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Intermittent Fasting: The Saga Continues

Click here and here to get caught up with my story of how I’ve begun an Intermittent Fasting (IF) lifestyle.

At the end of Day 3, about three hours after I finished dinner, my stomach began to growl. It continued growling, all the way until bedtime. That was only four and a half hours after the end of my dinner, but, have you ever had your stomach growl for an hour and a half straight? It’s hard to ignore.

But ignore it I did, because I never felt my blood sugar drop.

It was hard to go to sleep, and I didn’t sleep as well as I’d been doing since I started Intermittent Fasting. But the next morning, Day 4, I was able to go through 7:30 (three hours after getting out of bed) without feeling much hungrier than I had the past two days.

At 7:50, I ate a spoonful of coconut oil. Pure fat isn’t fast-breaking food because of how it’s metabolized, and it’s supposed to keep your blood sugar in balance.

Supposed to. But, just like adding fat to a meal has never helped me feel satiated or kept my blood sugar level, neither did it then.

On top of that, I began to experience fibromyalgia shortness of breath. That’s when you feel like you can’t catch your breath, or take a deep breath, even though you must be getting enough oxygen because you don’t get lighthearted or dizzy regardless of how long the annoying sensation goes on.

I’ve experienced this I don’t know how many times during the past three years, on a conventional eating schedule at the time, so I should have just chocked it up to hormonal imbalance. But I couldn’t help wondering: am I messing up my thyroid function by the fasting? Or, at least, by not eating as soon as I feel my blood sugar dropping? Maybe it’s because I’ve been at a calorie deficit for the past few days, and my body hasn’t adjusted to it.

Maybe my body won’t adjust to it and I’ll never be able to fast longer than sixteen hours.

As it were, I broke my fast at 8:36 – a little over sixteen and a half hours – with a half frozen banana.

I.F. is so hard for a reactive hypoglycemic to step into.  Though, per what I’ve read, reactive hypoglycemia takes place around three hours after eating, and what I experienced that morning was fasting hypoglycemia – neither unhealthy or dangerous.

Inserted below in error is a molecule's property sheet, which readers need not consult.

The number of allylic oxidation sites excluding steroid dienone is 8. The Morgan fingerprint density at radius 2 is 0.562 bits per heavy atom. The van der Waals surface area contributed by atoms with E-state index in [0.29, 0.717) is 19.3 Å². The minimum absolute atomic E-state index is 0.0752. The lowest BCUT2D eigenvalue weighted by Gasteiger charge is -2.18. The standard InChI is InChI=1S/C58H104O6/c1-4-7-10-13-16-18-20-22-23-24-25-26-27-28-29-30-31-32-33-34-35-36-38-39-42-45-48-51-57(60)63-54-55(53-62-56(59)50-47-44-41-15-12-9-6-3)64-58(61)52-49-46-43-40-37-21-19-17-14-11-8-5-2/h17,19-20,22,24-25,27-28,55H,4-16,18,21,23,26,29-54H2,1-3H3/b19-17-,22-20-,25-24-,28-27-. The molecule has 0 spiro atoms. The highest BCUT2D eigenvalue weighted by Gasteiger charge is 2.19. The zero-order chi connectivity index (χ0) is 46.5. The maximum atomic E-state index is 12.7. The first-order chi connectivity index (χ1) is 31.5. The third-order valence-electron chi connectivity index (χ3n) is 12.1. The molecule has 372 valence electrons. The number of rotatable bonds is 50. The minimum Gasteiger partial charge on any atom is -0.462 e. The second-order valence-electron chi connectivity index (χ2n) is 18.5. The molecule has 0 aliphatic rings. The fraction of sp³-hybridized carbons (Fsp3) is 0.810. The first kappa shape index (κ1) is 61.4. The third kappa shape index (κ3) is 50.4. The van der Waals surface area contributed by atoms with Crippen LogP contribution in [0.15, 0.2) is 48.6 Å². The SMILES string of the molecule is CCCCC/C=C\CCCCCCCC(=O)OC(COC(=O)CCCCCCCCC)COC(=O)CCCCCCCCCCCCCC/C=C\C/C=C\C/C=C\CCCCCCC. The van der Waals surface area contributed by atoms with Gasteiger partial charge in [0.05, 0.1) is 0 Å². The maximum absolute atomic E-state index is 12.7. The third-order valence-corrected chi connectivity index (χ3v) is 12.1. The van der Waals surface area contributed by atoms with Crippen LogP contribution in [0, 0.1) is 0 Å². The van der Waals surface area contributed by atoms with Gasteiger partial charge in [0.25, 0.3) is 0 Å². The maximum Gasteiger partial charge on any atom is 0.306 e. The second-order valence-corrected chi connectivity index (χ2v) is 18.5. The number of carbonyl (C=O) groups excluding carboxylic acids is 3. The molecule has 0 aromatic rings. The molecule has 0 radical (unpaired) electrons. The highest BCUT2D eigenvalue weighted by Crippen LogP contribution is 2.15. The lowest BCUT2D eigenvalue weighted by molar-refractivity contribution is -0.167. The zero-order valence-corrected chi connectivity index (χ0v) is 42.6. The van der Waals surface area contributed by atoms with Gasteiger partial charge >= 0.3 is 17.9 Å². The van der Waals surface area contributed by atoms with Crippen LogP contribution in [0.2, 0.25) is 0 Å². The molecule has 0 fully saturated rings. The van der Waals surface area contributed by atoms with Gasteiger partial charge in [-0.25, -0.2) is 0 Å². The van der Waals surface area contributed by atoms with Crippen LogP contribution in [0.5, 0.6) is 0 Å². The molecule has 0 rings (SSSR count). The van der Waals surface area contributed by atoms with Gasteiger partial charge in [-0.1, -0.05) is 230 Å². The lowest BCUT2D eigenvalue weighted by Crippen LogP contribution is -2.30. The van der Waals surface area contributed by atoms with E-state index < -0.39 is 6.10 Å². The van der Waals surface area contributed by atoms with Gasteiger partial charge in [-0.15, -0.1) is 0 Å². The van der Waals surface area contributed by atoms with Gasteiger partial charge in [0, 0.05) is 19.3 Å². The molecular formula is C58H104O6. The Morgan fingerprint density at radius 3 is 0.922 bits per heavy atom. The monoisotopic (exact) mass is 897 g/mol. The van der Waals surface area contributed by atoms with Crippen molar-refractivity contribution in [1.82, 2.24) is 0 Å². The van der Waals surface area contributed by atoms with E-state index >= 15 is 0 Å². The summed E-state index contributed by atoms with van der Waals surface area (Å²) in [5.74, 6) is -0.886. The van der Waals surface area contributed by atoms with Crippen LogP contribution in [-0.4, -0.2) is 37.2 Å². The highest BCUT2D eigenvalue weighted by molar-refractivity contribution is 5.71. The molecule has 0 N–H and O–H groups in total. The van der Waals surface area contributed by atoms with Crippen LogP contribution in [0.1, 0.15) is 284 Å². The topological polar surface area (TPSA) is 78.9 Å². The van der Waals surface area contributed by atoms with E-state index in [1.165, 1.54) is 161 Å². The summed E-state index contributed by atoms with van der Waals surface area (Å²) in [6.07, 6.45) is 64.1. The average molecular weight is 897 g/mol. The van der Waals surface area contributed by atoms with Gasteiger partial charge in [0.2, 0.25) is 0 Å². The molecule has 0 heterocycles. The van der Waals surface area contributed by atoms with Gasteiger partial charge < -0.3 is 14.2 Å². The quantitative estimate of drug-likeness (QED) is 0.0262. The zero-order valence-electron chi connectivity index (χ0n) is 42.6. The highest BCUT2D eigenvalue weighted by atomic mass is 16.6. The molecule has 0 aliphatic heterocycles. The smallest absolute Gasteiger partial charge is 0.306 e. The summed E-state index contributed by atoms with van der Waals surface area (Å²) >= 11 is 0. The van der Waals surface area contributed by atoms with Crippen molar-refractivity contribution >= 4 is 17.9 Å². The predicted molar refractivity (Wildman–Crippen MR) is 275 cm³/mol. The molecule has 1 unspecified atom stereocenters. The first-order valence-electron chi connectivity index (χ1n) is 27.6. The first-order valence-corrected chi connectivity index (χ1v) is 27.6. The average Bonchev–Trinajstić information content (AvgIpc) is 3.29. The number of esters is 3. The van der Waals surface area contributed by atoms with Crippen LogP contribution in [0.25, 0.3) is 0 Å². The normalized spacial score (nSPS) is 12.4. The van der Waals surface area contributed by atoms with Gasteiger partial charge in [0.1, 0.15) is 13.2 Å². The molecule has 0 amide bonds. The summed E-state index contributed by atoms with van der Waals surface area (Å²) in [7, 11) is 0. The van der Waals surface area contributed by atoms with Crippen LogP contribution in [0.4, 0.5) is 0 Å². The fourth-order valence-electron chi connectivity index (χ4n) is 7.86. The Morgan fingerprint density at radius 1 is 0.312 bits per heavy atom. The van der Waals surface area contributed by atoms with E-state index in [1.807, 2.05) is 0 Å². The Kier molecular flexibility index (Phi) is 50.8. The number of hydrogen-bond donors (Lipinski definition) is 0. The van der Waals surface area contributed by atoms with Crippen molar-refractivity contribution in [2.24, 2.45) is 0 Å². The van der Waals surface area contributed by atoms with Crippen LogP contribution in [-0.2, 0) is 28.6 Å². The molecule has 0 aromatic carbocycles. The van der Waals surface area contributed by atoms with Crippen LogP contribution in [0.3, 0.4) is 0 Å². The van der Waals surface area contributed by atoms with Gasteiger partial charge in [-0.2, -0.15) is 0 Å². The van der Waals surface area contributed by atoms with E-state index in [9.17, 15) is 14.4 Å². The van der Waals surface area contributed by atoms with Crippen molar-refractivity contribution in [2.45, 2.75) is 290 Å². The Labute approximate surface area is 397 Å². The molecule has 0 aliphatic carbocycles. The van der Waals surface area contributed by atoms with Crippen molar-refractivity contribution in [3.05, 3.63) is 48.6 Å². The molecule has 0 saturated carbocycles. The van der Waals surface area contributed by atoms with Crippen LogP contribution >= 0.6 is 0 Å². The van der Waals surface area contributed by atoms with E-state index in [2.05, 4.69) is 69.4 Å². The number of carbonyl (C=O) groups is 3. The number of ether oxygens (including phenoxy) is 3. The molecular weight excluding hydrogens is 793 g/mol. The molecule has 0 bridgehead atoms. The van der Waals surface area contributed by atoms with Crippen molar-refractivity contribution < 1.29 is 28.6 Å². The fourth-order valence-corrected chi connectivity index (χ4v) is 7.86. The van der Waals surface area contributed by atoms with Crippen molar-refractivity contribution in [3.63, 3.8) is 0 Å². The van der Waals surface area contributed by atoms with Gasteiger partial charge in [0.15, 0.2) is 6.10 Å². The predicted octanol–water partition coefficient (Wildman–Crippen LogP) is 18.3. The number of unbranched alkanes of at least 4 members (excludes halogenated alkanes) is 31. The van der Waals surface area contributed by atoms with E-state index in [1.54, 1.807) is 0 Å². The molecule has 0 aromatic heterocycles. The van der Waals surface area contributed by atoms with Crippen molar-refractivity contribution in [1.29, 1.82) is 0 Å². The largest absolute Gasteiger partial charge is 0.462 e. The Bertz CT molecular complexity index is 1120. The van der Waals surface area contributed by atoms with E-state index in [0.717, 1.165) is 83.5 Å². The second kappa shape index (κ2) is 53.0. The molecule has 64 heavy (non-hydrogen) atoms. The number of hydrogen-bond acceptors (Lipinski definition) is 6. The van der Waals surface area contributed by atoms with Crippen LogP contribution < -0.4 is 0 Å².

(The next bit I wrote the next day…)

And then, I got nauseous.

But before I get to all that pleasant stuff, after writing the above, later in the day I found an article that stated that people with reactive hypoglycemia don’t use fat and protein efficiently for fuel.

Oh. That explains a lot.

Except for all the people I’ve discovered in YouTube comments, claiming to have been healed from Reactive Hypoglycemia with a Keto I.F. diet. My thoughts about that in a later post.

Back to the day when coconut oil did nothing for me…not too much after eating the half banana, I realized that it was not enough to make my body happy. My blood sugar remained low. So I ate a few almonds, my go-to which had always previously done the trick in leveling out my blood sugar.

But by the time my husband came home with the groceries a bit after nine, I was feeling more desperate than ever. I’d put food into my stomach; now, it was screaming for more. By the time I got to plucking the grapes from their stems to put into a bag to freeze, I was feeling shaky and weak, and a little out of breath. So I ate a few grapes. Stupid. If there is one fruit that sends me into hypoglycemia, it’s grapes. Usually, I can eat around a half cup with no ill effect. But this, of course, was not a usual situation.

Within minutes of eating the grapes, I became nauseous. By then, it was almost time to make my smoothie, but I didn’t want to eat any amount of it if it was only going to come back out.

So, I waited. It took over half an hour, but finally, I felt like I could keep food down. Another hour after working on the smoothie, and the symptoms of low blood sugar had evaporated.

What I finally figured out

That evening, my meal was much more filling than the previous day’s dinner had been, even though the calories were about the same. And the next morning, I made it to the seventeen-and-a-half hour fasting mark before eating…with only mild symptoms of hypoglycemia.

Could it be that the volume of food it has to work on is more important – or at least, equally important – to my stomach as to how many calories I consume, when it comes to the “distance” I can fast before hypoglycemia hits?

Maybe. There were a couple of other things I did differently the next morning that I believed helped sustain my blood sugar levels as well.

I’ll write about them in my next post. And tell you anything new I learn from my, for now, ongoing dinner-volume experiment.

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